Diving into the new JSX transform

With React 17, you no longer need to import React in your files to use React. Confused? This article will tell you what you need to know in order to migrate both your code and knowledge to this new way of doing things.

What’s a JSX transform?

If you’ve ever written React, you’ve probably noticed the weird HTML-looking syntax in regular JavaScript files. That syntax is called JSX, and is not valid JavaScript. It looks like this:

const Welcome = () => {
  return <h1 className="hero">Welcome!</h1>;
};

In order to run this in a browser, you need to run your code through a compiler, typically Babel or TypeScript, which changes your code to valid JavaScript. Because, as it turns out, JSX is just another way of writing this:

const Welcome = () => {
  return React.createElement("h1", { className: "hero", children: "Welcome" });
};

So Babel or TypeScript (or whatever tool you choose) changes your code into calls to the function React.createElement – and therein lies the challenge. Because, suddenly, you have a reference to “React” in your code! If you haven’t imported React at the top of your file, JavaScript doesn’t know what to do with this compiled code either. That’s why you need to add import React from 'react' to the top of all your JSX-files.

Adding this to the top of all files is a huge stumbling block for beginners and a pain in the butt for the experts. And with React 17, you no longer need to specify it!

The React team has collaborated with the community to create a new transform, which automatically imports a new jsx-function from a new custom entry point. Your compiled code will now look like this:

import { jsx as _jsx } from "react/jsx-runtime";

const Welcome = () => {
  return _jsx("h1", { className: "hero", children: "Welcome" });
};

This will also have a lovely side-effect of a potentially smaller bundle size!

What do I need to do?

First, I want to reiterate that this feature is only available in React 17’s release candidate right now. It will be back-ported to older versions as well, but if you want to try it out today, you need to stick with version 17.

What you need to do depends on what you’re using to write your React app.

  • If you’re using create-react-app, you need to update to version 4.0.0 (currently in beta)
  • If you’re using Next JS, you need to update to version 9.5.3 or above
  • If you’re using Gatsby JS, you need to update to version 2.24.5 or above

If you have your own Babel config, you need to do a few more manual steps. If you’re using @babel/preset-react, update it to the newest version. If you’re using @babel/plugin-transform-react-jsx, update that one instead. And update @babel/core as well, while you’re at it.

npm update @babel/core @babel/preset-react

# or

npm update @babel/core @babel/plugin-transform-react-jsx

Next, update your Babel config with the following snippets:

{
  "presets": [
    [
      "@babel/preset-react",
      {
        "runtime": "automatic"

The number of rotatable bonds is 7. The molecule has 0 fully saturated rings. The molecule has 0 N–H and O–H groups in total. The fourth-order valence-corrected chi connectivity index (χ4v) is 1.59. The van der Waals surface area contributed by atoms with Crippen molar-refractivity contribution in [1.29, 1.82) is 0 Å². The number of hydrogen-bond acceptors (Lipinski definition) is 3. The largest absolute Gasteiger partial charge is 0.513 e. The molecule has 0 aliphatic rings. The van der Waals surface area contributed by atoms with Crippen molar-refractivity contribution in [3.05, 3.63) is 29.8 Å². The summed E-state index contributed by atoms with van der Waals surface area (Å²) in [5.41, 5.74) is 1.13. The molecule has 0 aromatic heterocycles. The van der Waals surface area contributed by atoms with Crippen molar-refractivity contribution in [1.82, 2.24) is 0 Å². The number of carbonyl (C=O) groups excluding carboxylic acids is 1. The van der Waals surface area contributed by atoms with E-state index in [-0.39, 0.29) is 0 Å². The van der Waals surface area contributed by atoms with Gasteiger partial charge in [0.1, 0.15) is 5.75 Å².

}
    ]
  ]
}

or

{
  "plugins": [
    [
      "@babel/plugin-transform-react-jsx",
      {
        "runtime": "automatic"
      }
    ]
  ]
}

And you’re done!

Removing existing imports

Well, almost done. Because now you have tons of imports that aren’t necessary anymore! And we can’t let them hang around, can we?

Well, actually, you can. Everything will work as normal and will continue to do so for the foreseeable future. But having dead code hanging around is just a nuisance, and if you have the resources to get them removed, why not?

Instead of going through all your hundreds of components removing this by hand, the great people over at the React team have written an automatic script (a so-called codemod) that does it all for us. 🙌 All you need to do is the following:

npx react-codemod update-react-imports

This will remove all imports to the default React export (import React from 'react'), and rewrite any references to hooks and other functions as named imports instead. That means React.useEffect will change to useEffect instead, and an import { useEffect } from 'react' statement will be added to the top of your file.

This latter part took me by surprise (I’ve always written them with prefix because I find it easier to both read and write), but it clears the way for creating an ES module build of React in the future. I’m sure I’ll get used to it after a while 😅

The payoff

With this annoying React import out of the way, React will be even easier to learn. There’s one less concept to remember, and things work better out of the box. And one line less to write whenever you’re bootstrapping a new JSX file.

Full visibility into production React apps

Debugging React applications can be difficult, especially when users experience issues that are difficult to reproduce. If you’re interested in monitoring and tracking Redux state, automatically surfacing JavaScript errors, and tracking slow network requests and component load time, try LogRocket.

LogRocket is like a DVR for web apps, recording literally everything that happens on your React app. Instead of guessing why problems happen, you can aggregate and report on what state your application was in when an issue occurred. LogRocket also monitors your app’s performance, reporting with metrics like client CPU load, client memory usage, and more.

The LogRocket Redux middleware package adds an extra layer of visibility into your user sessions. LogRocket logs all actions and state from your Redux stores.

Modernize how you debug your React apps — .

Author: admin

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